Kentucky’s annual Fancy Farm Picnic, a major political event in the state that unofficially starts the fall campaign season, will be closely watched Saturday as Senate Minority Leader Mitch McConnell and Democratic challenger Allison Lundergan Grimes appear side by side in their tight race that will help decide control of the Senate.
McConnell and Grimes will each give speeches before the expected crowd of hecklers trying to move them off their talking points.
The event, which includes delicious barbecue, marks only the second time the candidates have shared the same stage.
Their scripted, crowd-controlled campaigns could go anywhere during their appearances Saturday along with other political speakers at the 134th annual picnic, a major draw for political types. McConnell is in the toughest re-election race of his career, making this year's event even bigger than usual.
An averaging of polls by the nonpartisan website RealClearPolitics shows McConnell, the GOP's highest ranking senator, leading by 2.5 percentage points.
Nominally a fundraiser for a small Roman Catholic church in western Kentucky, the two-day picnic in the tiny town of Fancy Farm is a throwback to the days before television, when stump speeches were the candidates' main vehicle to reach voters.
It has been held on the first Saturday in August since the mid-1960s.
"There used to be actual voters in the audience you could persuade to be for you. But in the last 20 years or so, it's just turned into who can bring the most people and scream the loudest and come up with the craziest antics," said veteran Kentucky Democratic political consultant Danny Briscoe said. "It's turned into, I think, a circus."
McConnell, a prolific fundraiser and fierce campaigner, is expected to continue to try to connect Grimes with President Obama, who remains unpopular in Kentucky despite Democrats having a wide advantage over the GOP in registered voters.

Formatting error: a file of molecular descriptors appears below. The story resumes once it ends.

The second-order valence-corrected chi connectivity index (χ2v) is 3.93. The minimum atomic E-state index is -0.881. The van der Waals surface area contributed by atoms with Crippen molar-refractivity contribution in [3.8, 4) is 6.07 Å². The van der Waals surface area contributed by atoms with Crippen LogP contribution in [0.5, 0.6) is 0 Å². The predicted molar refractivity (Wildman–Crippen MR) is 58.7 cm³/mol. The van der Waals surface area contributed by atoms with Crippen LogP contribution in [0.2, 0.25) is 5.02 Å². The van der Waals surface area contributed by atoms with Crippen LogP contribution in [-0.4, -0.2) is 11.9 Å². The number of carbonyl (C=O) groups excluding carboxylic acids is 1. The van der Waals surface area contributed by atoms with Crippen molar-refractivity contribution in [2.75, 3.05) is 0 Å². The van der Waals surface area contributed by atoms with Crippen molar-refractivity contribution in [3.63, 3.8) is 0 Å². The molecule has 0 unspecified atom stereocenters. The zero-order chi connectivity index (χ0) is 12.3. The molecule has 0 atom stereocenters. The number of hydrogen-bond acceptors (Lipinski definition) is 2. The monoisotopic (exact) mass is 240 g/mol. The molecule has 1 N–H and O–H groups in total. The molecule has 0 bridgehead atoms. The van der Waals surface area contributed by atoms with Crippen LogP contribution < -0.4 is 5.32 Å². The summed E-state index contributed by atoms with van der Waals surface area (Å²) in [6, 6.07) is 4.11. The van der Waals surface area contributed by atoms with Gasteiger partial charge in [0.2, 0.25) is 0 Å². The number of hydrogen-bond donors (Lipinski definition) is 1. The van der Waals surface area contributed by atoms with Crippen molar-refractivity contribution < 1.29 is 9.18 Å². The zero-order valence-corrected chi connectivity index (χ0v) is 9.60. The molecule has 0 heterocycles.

His campaign has focused mostly on highlighting how a vote for Grimes would be a vote for Senate Majority Leader Harry Reid, D-Nev., while McConnell would continue to fight against the president's policies.
Obama lost the state in the 2012 presidential race, garnering only 37.8 percent of the vote to 60.5 percent for Republican nominee Mitt Romney.
Grimes, Kentucky’s secretary of state, is expected to hammer McConnell on pocketbook issues, including his opposition to raising the federal minimum wage and his vote to block a bill earlier this year that would have allowed some college students to refinance their student loans.
Grimes, who father, Jerry, is a former Kentucky Democratic chairman and state representative, has portrayed herself as an independent "Kentucky woman" who won't be beholden to a Democratic president.
Both candidates have tried to portray themselves as champions of the state’s coal industry, which has faced more regulatory pressure under the Obama administration.
Issues aside, the candidate' main goal may be not to lose their cool in the intimidating atmosphere and say something that could come back to haunt them.
"It don't really make a lot of difference what you say at Fancy Farm. It's all theater," said state Supreme Court Justice Bill Cunningham, who is the master of ceremonies of the event. "No one ever wins elections on what they say at Fancy Farm, but they may have come close (to losing)."
The Associated Press contributed to this story.